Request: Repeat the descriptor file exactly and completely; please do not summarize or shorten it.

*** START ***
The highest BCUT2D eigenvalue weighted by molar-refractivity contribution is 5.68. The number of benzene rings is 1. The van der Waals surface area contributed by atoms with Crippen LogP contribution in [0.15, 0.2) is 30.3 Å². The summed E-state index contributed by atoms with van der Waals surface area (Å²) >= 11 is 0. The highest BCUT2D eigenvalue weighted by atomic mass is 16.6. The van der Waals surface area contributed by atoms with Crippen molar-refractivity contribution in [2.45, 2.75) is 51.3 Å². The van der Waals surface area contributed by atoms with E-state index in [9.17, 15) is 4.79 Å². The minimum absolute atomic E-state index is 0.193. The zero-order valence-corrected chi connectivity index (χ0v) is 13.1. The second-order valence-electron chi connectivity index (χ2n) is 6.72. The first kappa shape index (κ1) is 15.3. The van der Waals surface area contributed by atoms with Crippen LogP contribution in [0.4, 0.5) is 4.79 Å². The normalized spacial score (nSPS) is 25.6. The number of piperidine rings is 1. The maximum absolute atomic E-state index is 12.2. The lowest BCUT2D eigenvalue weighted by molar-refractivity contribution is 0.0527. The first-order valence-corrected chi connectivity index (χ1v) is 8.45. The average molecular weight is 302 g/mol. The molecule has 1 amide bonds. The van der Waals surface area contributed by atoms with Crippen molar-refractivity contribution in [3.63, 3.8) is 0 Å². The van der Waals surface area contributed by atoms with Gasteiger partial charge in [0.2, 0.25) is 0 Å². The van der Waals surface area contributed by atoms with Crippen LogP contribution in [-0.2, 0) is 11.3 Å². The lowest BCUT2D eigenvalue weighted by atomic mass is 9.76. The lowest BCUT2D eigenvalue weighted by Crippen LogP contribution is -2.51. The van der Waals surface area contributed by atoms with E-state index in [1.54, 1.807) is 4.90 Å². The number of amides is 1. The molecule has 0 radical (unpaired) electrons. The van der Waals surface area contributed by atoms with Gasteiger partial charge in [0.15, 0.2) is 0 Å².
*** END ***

The highest BCUT2D eigenvalue weighted by molar-refractivity contribution is 5.68. The number of benzene rings is 1. The van der Waals surface area contributed by atoms with Crippen LogP contribution in [0.15, 0.2) is 30.3 Å². The summed E-state index contributed by atoms with van der Waals surface area (Å²) >= 11 is 0. The highest BCUT2D eigenvalue weighted by atomic mass is 16.6. The van der Waals surface area contributed by atoms with Crippen molar-refractivity contribution in [2.45, 2.75) is 51.3 Å². The van der Waals surface area contributed by atoms with E-state index in [9.17, 15) is 4.79 Å². The minimum absolute atomic E-state index is 0.193. The zero-order valence-corrected chi connectivity index (χ0v) is 13.1. The second-order valence-electron chi connectivity index (χ2n) is 6.72. The first kappa shape index (κ1) is 15.3. The van der Waals surface area contributed by atoms with Crippen LogP contribution in [0.4, 0.5) is 4.79 Å². The normalized spacial score (nSPS) is 25.6. The number of piperidine rings is 1. The maximum absolute atomic E-state index is 12.2. The lowest BCUT2D eigenvalue weighted by molar-refractivity contribution is 0.0527. The first-order valence-corrected chi connectivity index (χ1v) is 8.45. The average molecular weight is 302 g/mol. The molecule has 1 amide bonds. The van der Waals surface area contributed by atoms with Crippen molar-refractivity contribution in [3.63, 3.8) is 0 Å². The van der Waals surface area contributed by atoms with Gasteiger partial charge in [0.2, 0.25) is 0 Å². The van der Waals surface area contributed by atoms with Crippen LogP contribution in [-0.2, 0) is 11.3 Å². The lowest BCUT2D eigenvalue weighted by atomic mass is 9.76. The lowest BCUT2D eigenvalue weighted by Crippen LogP contribution is -2.51. The van der Waals surface area contributed by atoms with E-state index in [1.54, 1.807) is 4.90 Å². The number of amides is 1. The molecule has 0 radical (unpaired) electrons. The van der Waals surface area contributed by atoms with Gasteiger partial charge in [0.15, 0.2) is 0 Å².